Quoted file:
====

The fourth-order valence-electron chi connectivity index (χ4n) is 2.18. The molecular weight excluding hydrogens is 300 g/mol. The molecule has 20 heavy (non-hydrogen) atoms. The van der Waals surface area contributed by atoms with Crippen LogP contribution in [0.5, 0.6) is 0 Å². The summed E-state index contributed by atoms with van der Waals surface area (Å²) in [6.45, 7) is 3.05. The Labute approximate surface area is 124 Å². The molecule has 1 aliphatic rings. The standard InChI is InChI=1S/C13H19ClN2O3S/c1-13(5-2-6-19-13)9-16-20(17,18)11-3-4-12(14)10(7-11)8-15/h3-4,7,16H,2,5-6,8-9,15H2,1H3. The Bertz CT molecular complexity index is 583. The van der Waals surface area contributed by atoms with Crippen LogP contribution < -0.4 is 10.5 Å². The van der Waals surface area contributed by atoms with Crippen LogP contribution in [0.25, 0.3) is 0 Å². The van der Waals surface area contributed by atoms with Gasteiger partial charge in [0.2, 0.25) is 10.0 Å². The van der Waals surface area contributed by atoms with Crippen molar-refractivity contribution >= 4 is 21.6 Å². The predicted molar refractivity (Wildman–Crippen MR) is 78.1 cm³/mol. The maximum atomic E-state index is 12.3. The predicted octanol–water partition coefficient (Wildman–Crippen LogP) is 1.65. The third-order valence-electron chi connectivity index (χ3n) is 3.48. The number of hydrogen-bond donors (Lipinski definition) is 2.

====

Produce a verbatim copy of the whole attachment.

The fourth-order valence-electron chi connectivity index (χ4n) is 2.18. The molecular weight excluding hydrogens is 300 g/mol. The molecule has 20 heavy (non-hydrogen) atoms. The van der Waals surface area contributed by atoms with Crippen LogP contribution in [0.5, 0.6) is 0 Å². The summed E-state index contributed by atoms with van der Waals surface area (Å²) in [6.45, 7) is 3.05. The Labute approximate surface area is 124 Å². The molecule has 1 aliphatic rings. The standard InChI is InChI=1S/C13H19ClN2O3S/c1-13(5-2-6-19-13)9-16-20(17,18)11-3-4-12(14)10(7-11)8-15/h3-4,7,16H,2,5-6,8-9,15H2,1H3. The Bertz CT molecular complexity index is 583. The van der Waals surface area contributed by atoms with Crippen LogP contribution < -0.4 is 10.5 Å². The van der Waals surface area contributed by atoms with Crippen LogP contribution in [0.25, 0.3) is 0 Å². The van der Waals surface area contributed by atoms with Gasteiger partial charge in [0.2, 0.25) is 10.0 Å². The van der Waals surface area contributed by atoms with Crippen molar-refractivity contribution >= 4 is 21.6 Å². The predicted molar refractivity (Wildman–Crippen MR) is 78.1 cm³/mol. The maximum atomic E-state index is 12.3. The predicted octanol–water partition coefficient (Wildman–Crippen LogP) is 1.65. The third-order valence-electron chi connectivity index (χ3n) is 3.48. The number of hydrogen-bond donors (Lipinski definition) is 2.